Moving the shoulder blades forward also naturally causes the upper spine to bend forward.  Over the years I have found that a lot of people spend a good deal of time being too straight--with shoulders pulled back and chest puffed up.  If you ever get pain between the shoulders blades or tired between the shoulder blades after sitting for some time then moving the shoulder blades forward like this can help relieve the fatigue and/or tension.

I find that I need to be particularly mindful of head and neck position when I press my shoulder blades forward or I get a little tense around the throat.

Shoulder blades drawn back
Drawing the shoulder blades back is something most of us are familiar with.  Some people will find this really difficult if they habitually slump or have their shoulders rounded, however.

At a particular point in the sequence I bring my shoulder blades back, then I press my armpits down.  From there I interlace my hands behind my back as this is comfortable for me to do.  It might not be comfortable for you so you do not need to interlace the hands and you can just keep the shoulder blades back and down.  Remember do not force this action.  Do not force any action.

Holding the shoulder blades back together will cause the muscles that draw them forward to relax a little.

Head/Neck Movements
This sequence also has some combined head/neck movements.  Make these movements small.  So small it feels like your head is floating.  Do not move the head as much as it can move.  Be cautious and alert to any disturbing sensations.  Correct practice can help your neck problems (I have them myself--you might notice how asymmetrical my head is atop my shoulders) but incorrect practice can aggravate.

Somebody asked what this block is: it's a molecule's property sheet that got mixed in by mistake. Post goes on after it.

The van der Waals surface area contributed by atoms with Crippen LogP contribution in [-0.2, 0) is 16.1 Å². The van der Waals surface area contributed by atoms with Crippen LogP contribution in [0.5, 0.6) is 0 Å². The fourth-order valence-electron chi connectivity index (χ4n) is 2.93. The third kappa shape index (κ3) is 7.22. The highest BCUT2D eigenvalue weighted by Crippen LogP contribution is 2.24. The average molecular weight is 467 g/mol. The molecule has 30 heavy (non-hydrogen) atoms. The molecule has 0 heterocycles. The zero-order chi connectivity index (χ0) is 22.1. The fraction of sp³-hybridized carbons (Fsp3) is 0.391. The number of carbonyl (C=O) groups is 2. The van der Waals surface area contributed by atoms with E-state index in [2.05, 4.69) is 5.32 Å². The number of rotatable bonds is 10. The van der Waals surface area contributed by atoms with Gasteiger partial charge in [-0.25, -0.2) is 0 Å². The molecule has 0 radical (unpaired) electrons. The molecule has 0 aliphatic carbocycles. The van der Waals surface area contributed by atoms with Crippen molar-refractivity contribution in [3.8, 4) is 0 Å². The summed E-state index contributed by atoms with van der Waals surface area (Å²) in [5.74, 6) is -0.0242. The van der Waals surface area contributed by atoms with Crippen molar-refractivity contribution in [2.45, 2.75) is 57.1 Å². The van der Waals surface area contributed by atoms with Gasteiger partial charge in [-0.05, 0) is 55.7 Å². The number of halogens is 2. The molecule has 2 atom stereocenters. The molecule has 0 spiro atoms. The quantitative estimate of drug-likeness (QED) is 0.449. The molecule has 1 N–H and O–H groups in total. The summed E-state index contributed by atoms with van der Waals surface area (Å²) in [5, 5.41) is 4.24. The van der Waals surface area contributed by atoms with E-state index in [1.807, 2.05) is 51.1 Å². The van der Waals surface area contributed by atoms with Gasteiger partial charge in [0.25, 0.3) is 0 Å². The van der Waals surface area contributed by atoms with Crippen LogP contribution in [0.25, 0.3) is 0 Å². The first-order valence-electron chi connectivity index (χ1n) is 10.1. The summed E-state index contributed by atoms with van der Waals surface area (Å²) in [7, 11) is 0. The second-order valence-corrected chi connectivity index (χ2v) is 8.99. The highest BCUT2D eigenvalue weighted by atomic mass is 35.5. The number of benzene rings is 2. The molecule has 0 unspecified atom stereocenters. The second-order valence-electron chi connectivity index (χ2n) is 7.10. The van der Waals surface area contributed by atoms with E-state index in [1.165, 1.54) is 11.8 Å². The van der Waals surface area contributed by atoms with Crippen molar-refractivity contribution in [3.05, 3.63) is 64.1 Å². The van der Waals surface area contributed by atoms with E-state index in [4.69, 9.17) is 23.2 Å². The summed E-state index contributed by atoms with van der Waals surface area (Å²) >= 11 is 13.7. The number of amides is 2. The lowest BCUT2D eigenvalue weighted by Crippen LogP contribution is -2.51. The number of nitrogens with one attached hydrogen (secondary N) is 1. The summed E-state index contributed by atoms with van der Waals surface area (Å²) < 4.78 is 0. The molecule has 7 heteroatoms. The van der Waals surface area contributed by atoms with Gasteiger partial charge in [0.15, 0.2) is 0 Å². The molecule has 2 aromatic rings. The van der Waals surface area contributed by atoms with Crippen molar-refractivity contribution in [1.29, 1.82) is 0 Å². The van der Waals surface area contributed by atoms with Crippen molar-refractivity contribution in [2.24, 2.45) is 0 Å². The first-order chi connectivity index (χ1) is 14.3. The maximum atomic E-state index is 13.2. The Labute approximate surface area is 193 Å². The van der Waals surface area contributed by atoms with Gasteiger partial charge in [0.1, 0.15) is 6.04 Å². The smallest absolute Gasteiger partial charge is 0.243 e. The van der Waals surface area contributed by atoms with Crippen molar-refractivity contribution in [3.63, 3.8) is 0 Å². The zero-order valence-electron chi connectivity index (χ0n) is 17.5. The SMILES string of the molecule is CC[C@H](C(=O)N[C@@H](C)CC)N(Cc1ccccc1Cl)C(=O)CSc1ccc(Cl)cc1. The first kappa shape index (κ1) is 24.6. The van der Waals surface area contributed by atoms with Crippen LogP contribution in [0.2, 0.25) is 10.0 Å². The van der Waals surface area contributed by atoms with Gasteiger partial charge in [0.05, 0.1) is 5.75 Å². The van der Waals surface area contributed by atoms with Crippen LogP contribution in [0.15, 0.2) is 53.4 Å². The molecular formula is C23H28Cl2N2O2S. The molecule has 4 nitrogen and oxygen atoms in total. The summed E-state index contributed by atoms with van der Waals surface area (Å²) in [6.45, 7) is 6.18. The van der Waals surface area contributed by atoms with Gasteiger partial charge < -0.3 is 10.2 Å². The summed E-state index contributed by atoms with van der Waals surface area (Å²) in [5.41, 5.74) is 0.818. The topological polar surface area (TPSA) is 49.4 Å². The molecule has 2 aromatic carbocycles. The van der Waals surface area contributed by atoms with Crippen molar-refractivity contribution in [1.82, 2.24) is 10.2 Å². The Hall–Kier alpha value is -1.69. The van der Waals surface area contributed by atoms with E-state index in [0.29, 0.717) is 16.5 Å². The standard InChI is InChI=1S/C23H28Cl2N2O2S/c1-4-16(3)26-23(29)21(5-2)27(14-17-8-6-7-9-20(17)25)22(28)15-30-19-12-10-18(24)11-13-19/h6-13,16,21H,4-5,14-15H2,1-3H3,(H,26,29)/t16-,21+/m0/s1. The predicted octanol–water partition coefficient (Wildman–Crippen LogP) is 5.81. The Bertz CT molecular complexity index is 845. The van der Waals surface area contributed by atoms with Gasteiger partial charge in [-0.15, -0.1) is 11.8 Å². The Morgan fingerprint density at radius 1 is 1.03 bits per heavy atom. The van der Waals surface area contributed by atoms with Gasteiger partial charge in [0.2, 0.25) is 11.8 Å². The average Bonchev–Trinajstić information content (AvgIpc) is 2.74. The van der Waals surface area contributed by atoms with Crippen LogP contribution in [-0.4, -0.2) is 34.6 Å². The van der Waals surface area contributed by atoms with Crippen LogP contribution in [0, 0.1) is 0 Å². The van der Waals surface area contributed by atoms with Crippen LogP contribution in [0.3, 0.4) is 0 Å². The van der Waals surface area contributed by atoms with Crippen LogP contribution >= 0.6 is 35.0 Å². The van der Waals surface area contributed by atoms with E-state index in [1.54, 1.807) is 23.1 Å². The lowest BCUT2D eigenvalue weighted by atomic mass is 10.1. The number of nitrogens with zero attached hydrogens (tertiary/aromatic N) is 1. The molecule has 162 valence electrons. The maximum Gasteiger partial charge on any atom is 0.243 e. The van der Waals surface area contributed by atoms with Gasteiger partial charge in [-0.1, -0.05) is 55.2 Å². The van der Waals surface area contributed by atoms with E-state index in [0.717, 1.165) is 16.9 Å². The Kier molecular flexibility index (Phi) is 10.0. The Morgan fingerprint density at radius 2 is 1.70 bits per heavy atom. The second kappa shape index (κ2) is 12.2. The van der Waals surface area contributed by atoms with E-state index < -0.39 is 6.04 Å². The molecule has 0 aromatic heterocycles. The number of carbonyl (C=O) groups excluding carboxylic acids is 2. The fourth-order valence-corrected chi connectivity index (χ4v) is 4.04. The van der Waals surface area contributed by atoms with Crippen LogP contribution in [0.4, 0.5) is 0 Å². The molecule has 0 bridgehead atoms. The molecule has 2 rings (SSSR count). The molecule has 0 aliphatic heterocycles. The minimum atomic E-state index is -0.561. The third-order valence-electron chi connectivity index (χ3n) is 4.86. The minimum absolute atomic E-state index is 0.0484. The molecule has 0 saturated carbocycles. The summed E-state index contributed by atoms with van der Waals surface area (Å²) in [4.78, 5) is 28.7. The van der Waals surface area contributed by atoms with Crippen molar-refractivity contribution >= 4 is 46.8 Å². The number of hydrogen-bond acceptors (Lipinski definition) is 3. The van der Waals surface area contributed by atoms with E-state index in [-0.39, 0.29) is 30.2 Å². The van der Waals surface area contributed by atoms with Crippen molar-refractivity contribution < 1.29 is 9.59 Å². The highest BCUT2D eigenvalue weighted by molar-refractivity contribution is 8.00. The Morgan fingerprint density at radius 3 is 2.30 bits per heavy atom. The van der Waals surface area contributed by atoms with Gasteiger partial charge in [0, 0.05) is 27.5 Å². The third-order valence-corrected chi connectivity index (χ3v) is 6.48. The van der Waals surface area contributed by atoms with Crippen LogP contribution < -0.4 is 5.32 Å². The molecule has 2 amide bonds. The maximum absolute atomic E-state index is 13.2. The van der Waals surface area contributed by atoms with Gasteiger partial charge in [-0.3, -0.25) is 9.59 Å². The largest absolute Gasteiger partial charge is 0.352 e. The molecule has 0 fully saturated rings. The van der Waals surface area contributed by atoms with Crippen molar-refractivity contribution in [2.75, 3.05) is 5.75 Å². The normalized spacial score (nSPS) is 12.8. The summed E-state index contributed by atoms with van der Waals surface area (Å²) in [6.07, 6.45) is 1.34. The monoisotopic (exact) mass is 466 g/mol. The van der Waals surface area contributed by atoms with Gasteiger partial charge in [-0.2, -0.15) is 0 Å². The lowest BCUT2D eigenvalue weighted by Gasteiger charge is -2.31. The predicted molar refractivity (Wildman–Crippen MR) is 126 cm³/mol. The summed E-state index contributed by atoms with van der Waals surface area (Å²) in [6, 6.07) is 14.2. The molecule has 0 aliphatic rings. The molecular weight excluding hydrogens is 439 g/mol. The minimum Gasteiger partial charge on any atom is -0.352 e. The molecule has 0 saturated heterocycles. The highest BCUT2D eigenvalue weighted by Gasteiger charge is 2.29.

Throat lightly forward, chin lightly up
At certain points in the practice I do what looks like taking my head up or looking up.  However, this is two movements.  The first movement is me pushing my throat lightly forward.  The second movement is me taking my chin lightly up.

When performed correctly it should feel like the front of the neck is lengthening without squashing the back.

Chin to the middle of the throat
I also direct us to bring the chin to the middle of the throat.  That action is also two movements.  Here, the throat moves lightly backward and the chin moves down towards the middle of the throat.

When performed correctly it should feel like the back of the neck is lengthened without squashing the front.

Chin to the shoulder, ear tipped away
At certain times in the practice the head is facing in a different direction to the centre of the chest.  If this is the case, then I tip the chin in towards the shoulder that my head is closest to and I tip my ear away from that shoulder.  I do this in twisting and side bending.

When performed correctly it should feel like both sides of the neck is lengthened.

I pop on a good song and do this type of practice throughout the day, especially if I have been sitting down for a long time.  It helps bring circulation into the shoulders, upper back, and neck area as well as improving overall mobility.